Kansas City Royals reliever Josh Staumont managing knee pain after return to bullpen

Kansas City reliever back after stint on IL

By Lynn Worthy
The Kansas City Star (TNS)
Kansas City Royals relief pitcher Josh Staumont (63) high fives catcher Cam Gallagher (36) after an April 24 game against the Detroit Tigers in Detroit.

ANAHEIM, Calif. —The Kansas City Royals hoped to make a versatile and deep bullpen the strength of their pitching staff this season.

Last season served as an introduction to how manager Mike Matheny planned to use that group with matchups and game situations dictating their usage rather than traditional roles.

Injuries have kept the bullpen from its potential, but Josh Staumont's return from a knee strain certainly helps a unit that has seen Jesse Hahn, Kyle Zimmer and Staumont spend time on the injured list.

Staumont, a right-hander, pushed to get back on the field as quickly as possible. He pitched a scoreless inning to close out Sunday's game against the Minnesota Twins. The Royals had the tying run on base in the ninth inning, but fell 2-1 in the final game of their home stand.

Staumont

"There's nothing like a game and there's nothing like a close game," Staumont said after Sunday's outing. "So, I was just glad to get out there. Again, they trusted me that they could throw me right back in and I could handle it and did my job."

Going into Tuesday night, Staumont had a team-high five saves this season. He'd posted a 2.66 ERA with a 1.18 WHIP, a .176 opponent's batting average, 26 strikeouts, 13 walks (one intentional) in 22 appearances (23 2/3 innings). He gave up a two-run homer to Taylor Ward in the eighth inning of the Royals' 8-1 loss at the Angels on Tuesday night.

Staumont missed eight games with that knee sprain. He sustained the injury while stretching the day of his last outing before going on the injured list, against the Tampa Bay Rays in St. Petersburg, Florida, on May 26.

Staumont described it as an "interesting injury" as he explained the unique circumstances surrounding it.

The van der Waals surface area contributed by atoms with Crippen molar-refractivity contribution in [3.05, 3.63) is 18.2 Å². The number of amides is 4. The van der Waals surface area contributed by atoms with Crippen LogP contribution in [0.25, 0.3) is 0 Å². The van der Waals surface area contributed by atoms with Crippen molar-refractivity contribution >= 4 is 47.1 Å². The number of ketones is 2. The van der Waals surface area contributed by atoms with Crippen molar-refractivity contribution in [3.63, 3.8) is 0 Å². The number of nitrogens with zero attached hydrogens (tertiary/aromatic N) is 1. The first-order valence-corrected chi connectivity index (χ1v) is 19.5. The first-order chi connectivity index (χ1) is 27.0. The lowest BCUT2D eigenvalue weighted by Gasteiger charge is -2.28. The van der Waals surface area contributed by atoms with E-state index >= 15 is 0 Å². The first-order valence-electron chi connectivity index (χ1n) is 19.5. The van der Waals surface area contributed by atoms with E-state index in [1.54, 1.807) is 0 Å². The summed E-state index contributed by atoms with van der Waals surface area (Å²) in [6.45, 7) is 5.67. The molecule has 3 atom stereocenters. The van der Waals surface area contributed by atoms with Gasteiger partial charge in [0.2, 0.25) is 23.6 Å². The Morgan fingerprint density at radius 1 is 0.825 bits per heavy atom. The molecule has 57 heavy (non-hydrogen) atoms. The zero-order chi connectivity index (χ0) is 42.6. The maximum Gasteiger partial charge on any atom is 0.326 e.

"Pretty much just stretching," Staumont said. "It was super-casual. It felt more like if you popped your knuckle and it hurt. That's about as much as I can explain. The injury itself is kind of an odd one. It's more just pain management at this point.

"So we're going to just move on accordingly as much as it doesn't hurt. The knee itself is stable, so we're going to keep pushing. I wanted to get back as quick as possible. That was my first time on the IL in 27 years, so I'm planning on not going back."

Staumont pitched in the game against Tampa and felt "a little odd," but he got through a scoreless inning with one walk. His velocity was down in that outing — average velocity dipped by 2.5 mph from season average. However, his velocity, near the top of the majors in 2020, has been down this season after a bout with COVID-19 robbed him of muscle on the eve of spring training.

"I didn't feel it," Staumont said of the knee injury in his outing against the Rays. "I didn't feel great. But at the same time, that's baseball.

Staumont felt "pretty severe pain" the next morning. Within 36 hours of alerting the team's training and medical staff, he began feeling better and had the sense it would be a minor injury.

When fully healthy, he has the best overall stuff of any of the Royals relievers. His presence also gives the Royals a much needed additional option late in games.

The Royals have also put a heavy workload on the shoulders of a small group of relievers. Left-hander Jake Brentz, who made his major-league debut this season, went into Tuesday night tied for the most appearances in the majors (29), while right-hander Scott Barlow entered the night with 27 appearances and tied for the eighth-most innings (30) of any reliever in the majors.

"It just shares the wealth and (we're) able to take some of the load off the guys who we've been riding really hard," Royals manager Mike Matheny said. "Think of Scott Barlow. Think of Greg Holland. Riding Jake Brentz pretty hard as well. All of them have been responding well, but to be able to give those leverage innings to other guys and know that we're in good hands is always a great feeling."